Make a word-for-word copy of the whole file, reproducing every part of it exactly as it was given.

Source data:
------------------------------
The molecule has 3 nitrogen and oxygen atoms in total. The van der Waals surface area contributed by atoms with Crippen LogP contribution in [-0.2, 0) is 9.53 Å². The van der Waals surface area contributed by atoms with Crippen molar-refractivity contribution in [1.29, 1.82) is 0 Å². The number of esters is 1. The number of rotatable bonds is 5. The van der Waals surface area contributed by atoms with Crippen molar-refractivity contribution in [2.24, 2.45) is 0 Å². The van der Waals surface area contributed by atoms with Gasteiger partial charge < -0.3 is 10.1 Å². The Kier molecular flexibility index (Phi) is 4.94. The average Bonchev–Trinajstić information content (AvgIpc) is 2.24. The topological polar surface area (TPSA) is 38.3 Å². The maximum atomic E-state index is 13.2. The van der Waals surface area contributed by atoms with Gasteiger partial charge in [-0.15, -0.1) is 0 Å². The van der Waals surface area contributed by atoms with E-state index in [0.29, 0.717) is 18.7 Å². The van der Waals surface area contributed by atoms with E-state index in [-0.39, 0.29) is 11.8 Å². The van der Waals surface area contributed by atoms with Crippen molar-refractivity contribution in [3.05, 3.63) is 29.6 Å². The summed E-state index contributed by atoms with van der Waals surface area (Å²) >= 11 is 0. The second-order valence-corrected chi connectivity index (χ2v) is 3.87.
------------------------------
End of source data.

The molecule has 3 nitrogen and oxygen atoms in total. The van der Waals surface area contributed by atoms with Crippen LogP contribution in [-0.2, 0) is 9.53 Å². The van der Waals surface area contributed by atoms with Crippen molar-refractivity contribution in [1.29, 1.82) is 0 Å². The number of esters is 1. The number of rotatable bonds is 5. The van der Waals surface area contributed by atoms with Crippen molar-refractivity contribution in [2.24, 2.45) is 0 Å². The van der Waals surface area contributed by atoms with Gasteiger partial charge < -0.3 is 10.1 Å². The Kier molecular flexibility index (Phi) is 4.94. The average Bonchev–Trinajstić information content (AvgIpc) is 2.24. The topological polar surface area (TPSA) is 38.3 Å². The maximum atomic E-state index is 13.2. The van der Waals surface area contributed by atoms with Gasteiger partial charge in [-0.15, -0.1) is 0 Å². The van der Waals surface area contributed by atoms with E-state index in [0.29, 0.717) is 18.7 Å². The van der Waals surface area contributed by atoms with E-state index in [-0.39, 0.29) is 11.8 Å². The van der Waals surface area contributed by atoms with Crippen molar-refractivity contribution in [3.05, 3.63) is 29.6 Å². The summed E-state index contributed by atoms with van der Waals surface area (Å²) >= 11 is 0. The second-order valence-corrected chi connectivity index (χ2v) is 3.87.